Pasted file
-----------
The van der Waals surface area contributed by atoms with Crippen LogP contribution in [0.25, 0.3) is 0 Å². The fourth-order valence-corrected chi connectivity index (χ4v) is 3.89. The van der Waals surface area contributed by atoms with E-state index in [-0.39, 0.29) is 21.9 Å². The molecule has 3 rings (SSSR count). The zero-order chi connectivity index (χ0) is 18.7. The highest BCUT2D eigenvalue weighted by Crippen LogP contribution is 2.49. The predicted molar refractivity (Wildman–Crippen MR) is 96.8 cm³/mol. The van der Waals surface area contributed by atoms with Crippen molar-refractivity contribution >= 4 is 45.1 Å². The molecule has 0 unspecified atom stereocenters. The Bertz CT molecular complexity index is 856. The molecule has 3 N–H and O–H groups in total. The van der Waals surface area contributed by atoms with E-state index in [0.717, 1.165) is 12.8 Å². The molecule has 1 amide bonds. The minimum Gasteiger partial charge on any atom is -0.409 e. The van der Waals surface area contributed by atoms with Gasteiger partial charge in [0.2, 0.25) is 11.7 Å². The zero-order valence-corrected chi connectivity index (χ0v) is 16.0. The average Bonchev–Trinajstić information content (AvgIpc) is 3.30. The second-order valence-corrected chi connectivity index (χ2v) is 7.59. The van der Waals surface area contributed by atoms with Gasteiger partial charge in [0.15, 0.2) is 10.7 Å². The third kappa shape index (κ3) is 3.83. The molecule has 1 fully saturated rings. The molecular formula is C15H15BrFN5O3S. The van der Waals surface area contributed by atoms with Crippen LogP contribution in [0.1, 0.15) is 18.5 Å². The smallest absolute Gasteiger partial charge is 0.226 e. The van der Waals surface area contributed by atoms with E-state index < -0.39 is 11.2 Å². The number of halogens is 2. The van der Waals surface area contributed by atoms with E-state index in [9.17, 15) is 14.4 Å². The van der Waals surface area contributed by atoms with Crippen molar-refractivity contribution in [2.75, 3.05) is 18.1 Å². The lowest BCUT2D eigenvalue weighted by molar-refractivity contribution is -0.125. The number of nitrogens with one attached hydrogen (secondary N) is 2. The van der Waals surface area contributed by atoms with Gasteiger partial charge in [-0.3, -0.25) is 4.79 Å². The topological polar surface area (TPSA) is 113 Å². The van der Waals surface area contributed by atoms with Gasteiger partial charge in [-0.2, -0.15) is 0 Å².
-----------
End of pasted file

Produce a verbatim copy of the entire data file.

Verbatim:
The van der Waals surface area contributed by atoms with Crippen LogP contribution in [0.25, 0.3) is 0 Å². The fourth-order valence-corrected chi connectivity index (χ4v) is 3.89. The van der Waals surface area contributed by atoms with E-state index in [-0.39, 0.29) is 21.9 Å². The molecule has 3 rings (SSSR count). The zero-order chi connectivity index (χ0) is 18.7. The highest BCUT2D eigenvalue weighted by Crippen LogP contribution is 2.49. The predicted molar refractivity (Wildman–Crippen MR) is 96.8 cm³/mol. The van der Waals surface area contributed by atoms with Crippen molar-refractivity contribution >= 4 is 45.1 Å². The molecule has 0 unspecified atom stereocenters. The Bertz CT molecular complexity index is 856. The molecule has 3 N–H and O–H groups in total. The van der Waals surface area contributed by atoms with E-state index in [0.717, 1.165) is 12.8 Å². The molecule has 1 amide bonds. The minimum Gasteiger partial charge on any atom is -0.409 e. The van der Waals surface area contributed by atoms with Gasteiger partial charge in [0.2, 0.25) is 11.7 Å². The zero-order valence-corrected chi connectivity index (χ0v) is 16.0. The average Bonchev–Trinajstić information content (AvgIpc) is 3.30. The second-order valence-corrected chi connectivity index (χ2v) is 7.59. The van der Waals surface area contributed by atoms with Gasteiger partial charge in [0.15, 0.2) is 10.7 Å². The third kappa shape index (κ3) is 3.83. The molecule has 1 fully saturated rings. The molecular formula is C15H15BrFN5O3S. The van der Waals surface area contributed by atoms with Crippen LogP contribution in [0.1, 0.15) is 18.5 Å². The smallest absolute Gasteiger partial charge is 0.226 e. The van der Waals surface area contributed by atoms with E-state index < -0.39 is 11.2 Å². The number of halogens is 2. The van der Waals surface area contributed by atoms with E-state index in [9.17, 15) is 14.4 Å². The van der Waals surface area contributed by atoms with Crippen molar-refractivity contribution in [2.75, 3.05) is 18.1 Å². The lowest BCUT2D eigenvalue weighted by molar-refractivity contribution is -0.125. The number of nitrogens with one attached hydrogen (secondary N) is 2. The van der Waals surface area contributed by atoms with Gasteiger partial charge in [-0.3, -0.25) is 4.79 Å². The topological polar surface area (TPSA) is 113 Å². The van der Waals surface area contributed by atoms with Gasteiger partial charge in [-0.2, -0.15) is 0 Å².